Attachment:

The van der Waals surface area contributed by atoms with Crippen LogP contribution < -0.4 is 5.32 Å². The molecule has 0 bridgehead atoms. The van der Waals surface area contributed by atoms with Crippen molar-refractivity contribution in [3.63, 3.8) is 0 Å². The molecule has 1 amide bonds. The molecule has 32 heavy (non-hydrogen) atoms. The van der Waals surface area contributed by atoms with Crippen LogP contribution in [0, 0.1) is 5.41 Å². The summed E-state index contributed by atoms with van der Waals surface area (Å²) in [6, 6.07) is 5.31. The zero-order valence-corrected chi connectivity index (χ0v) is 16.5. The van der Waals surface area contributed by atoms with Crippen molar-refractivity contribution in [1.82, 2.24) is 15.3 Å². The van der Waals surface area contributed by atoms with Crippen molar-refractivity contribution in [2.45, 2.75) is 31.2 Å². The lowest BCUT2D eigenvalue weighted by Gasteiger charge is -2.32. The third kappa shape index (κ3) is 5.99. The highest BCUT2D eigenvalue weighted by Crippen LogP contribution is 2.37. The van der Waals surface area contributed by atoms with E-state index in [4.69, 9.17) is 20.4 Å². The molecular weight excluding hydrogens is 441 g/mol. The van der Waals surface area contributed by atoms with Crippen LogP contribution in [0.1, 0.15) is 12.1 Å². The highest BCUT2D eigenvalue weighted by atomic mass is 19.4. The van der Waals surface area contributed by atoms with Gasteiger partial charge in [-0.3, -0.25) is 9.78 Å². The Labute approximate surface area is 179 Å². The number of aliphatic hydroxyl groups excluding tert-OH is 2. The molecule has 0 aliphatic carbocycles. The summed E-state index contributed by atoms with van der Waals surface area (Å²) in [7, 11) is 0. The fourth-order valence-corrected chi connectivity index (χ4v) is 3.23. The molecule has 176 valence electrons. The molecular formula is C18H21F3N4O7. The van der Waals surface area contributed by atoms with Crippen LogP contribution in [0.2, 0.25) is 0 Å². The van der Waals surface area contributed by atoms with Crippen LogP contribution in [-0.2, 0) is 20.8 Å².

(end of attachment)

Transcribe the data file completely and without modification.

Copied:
The van der Waals surface area contributed by atoms with Crippen LogP contribution < -0.4 is 5.32 Å². The molecule has 0 bridgehead atoms. The van der Waals surface area contributed by atoms with Crippen molar-refractivity contribution in [3.63, 3.8) is 0 Å². The molecule has 1 amide bonds. The molecule has 32 heavy (non-hydrogen) atoms. The van der Waals surface area contributed by atoms with Crippen LogP contribution in [0, 0.1) is 5.41 Å². The summed E-state index contributed by atoms with van der Waals surface area (Å²) in [6, 6.07) is 5.31. The zero-order valence-corrected chi connectivity index (χ0v) is 16.5. The van der Waals surface area contributed by atoms with Crippen molar-refractivity contribution in [1.82, 2.24) is 15.3 Å². The van der Waals surface area contributed by atoms with Crippen molar-refractivity contribution in [2.45, 2.75) is 31.2 Å². The lowest BCUT2D eigenvalue weighted by Gasteiger charge is -2.32. The third kappa shape index (κ3) is 5.99. The highest BCUT2D eigenvalue weighted by Crippen LogP contribution is 2.37. The van der Waals surface area contributed by atoms with E-state index in [4.69, 9.17) is 20.4 Å². The molecular weight excluding hydrogens is 441 g/mol. The van der Waals surface area contributed by atoms with Crippen LogP contribution in [0.1, 0.15) is 12.1 Å². The highest BCUT2D eigenvalue weighted by atomic mass is 19.4. The van der Waals surface area contributed by atoms with Gasteiger partial charge in [-0.3, -0.25) is 9.78 Å². The Labute approximate surface area is 179 Å². The number of aliphatic hydroxyl groups excluding tert-OH is 2. The molecule has 0 aliphatic carbocycles. The summed E-state index contributed by atoms with van der Waals surface area (Å²) in [7, 11) is 0. The fourth-order valence-corrected chi connectivity index (χ4v) is 3.23. The molecule has 176 valence electrons. The molecular formula is C18H21F3N4O7. The van der Waals surface area contributed by atoms with Crippen LogP contribution in [0.2, 0.25) is 0 Å². The van der Waals surface area contributed by atoms with Crippen LogP contribution in [-0.2, 0) is 20.8 Å².